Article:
European honey producers feel the sting after worst harvest in decades

Posted: 9 November 2020 | | No comments yet

One of the world’s largest farming interest groups calls for action from European Commission as EU honey harvests fall by up to 80 percent.

Beekepers in trouble after 2020 harvest

Honey producers are calling for action after a below-par 2020 harvest.

One bad year has followed another for European beekeepers, as 2020 sees a 40 percent decrease in honey harvests.  

Due to heavy rain and floods in Central and Eastern Europe, combined with a crippling drought in July, the situation European beekeepers have found themselves is worryingly unique. As most of the main producers are located in Eastern and Southern Europe, the Copa-Cogeca Honey Working Party expects an unprecedented drop in production with the near absence of certain honeys from these regions, including acacia honey.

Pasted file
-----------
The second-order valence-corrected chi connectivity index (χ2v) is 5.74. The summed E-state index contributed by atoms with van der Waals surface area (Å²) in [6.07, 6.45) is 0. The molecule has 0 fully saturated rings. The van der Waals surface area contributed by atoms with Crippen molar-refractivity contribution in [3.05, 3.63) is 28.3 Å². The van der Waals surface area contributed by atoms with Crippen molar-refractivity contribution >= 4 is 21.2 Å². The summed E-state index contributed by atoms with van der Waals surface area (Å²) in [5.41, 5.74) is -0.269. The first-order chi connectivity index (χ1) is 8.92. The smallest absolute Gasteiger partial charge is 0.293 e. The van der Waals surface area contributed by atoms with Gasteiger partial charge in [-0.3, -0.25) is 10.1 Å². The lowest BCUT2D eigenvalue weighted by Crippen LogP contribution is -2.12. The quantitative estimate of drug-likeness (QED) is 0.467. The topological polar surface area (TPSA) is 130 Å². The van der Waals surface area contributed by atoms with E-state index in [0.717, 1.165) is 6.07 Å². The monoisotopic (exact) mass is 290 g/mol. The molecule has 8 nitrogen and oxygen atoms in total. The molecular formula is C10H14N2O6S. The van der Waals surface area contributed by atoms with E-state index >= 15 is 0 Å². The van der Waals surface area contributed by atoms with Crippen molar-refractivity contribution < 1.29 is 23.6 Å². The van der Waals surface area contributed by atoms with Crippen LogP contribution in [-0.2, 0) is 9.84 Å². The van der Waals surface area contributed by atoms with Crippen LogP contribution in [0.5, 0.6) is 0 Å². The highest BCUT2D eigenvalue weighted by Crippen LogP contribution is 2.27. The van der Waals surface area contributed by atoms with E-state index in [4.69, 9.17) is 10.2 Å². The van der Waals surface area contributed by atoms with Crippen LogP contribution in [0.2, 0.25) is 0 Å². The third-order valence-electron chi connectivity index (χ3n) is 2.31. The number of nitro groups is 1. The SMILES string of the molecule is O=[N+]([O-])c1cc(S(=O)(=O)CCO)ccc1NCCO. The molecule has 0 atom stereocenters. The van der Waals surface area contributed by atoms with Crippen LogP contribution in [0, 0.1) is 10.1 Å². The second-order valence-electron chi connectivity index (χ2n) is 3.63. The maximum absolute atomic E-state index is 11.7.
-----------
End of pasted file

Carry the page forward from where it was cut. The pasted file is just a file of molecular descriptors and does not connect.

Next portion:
In Hungary alone, Copa-Cogeca reports that the acacia crop (acacia honey remains in liquid form for longer than traditional honey and is therefore extremely popular) was only 10 percent of the normal harvest. In Austria, top honey-producers are claiming that such bad harvests have not been registered in decades. The farming interest group has also reported harvest drop-offs in Portugal (-80 percent) and in Italy (up to -70 percent and –80 percent in the South).

The worries do not end with harvest volume however. Limited availability should see a rise in honey prices, but the reality is somewhat different; price points are actually falling across the main importing countries in the EU.

Etienne Bruneau, Chairman of the Honey Working Party at Copa-Cogeca, expressed concerned: “Last year we were already sounding the alarm by asking the European Commission to set up an emergency action plan. It is clear that the situation is not getting better, it is getting worse. People need to understand that we are currently talking about the survival of 10 million hives in the EU.

“Ten million hives that enable 650,000 beekeepers to make a living, millions of farmers to pollinate their crops and everyone to benefit from the ecosystem services provided by bees. This situation is therefore threatening well beyond the stakes of our sector!”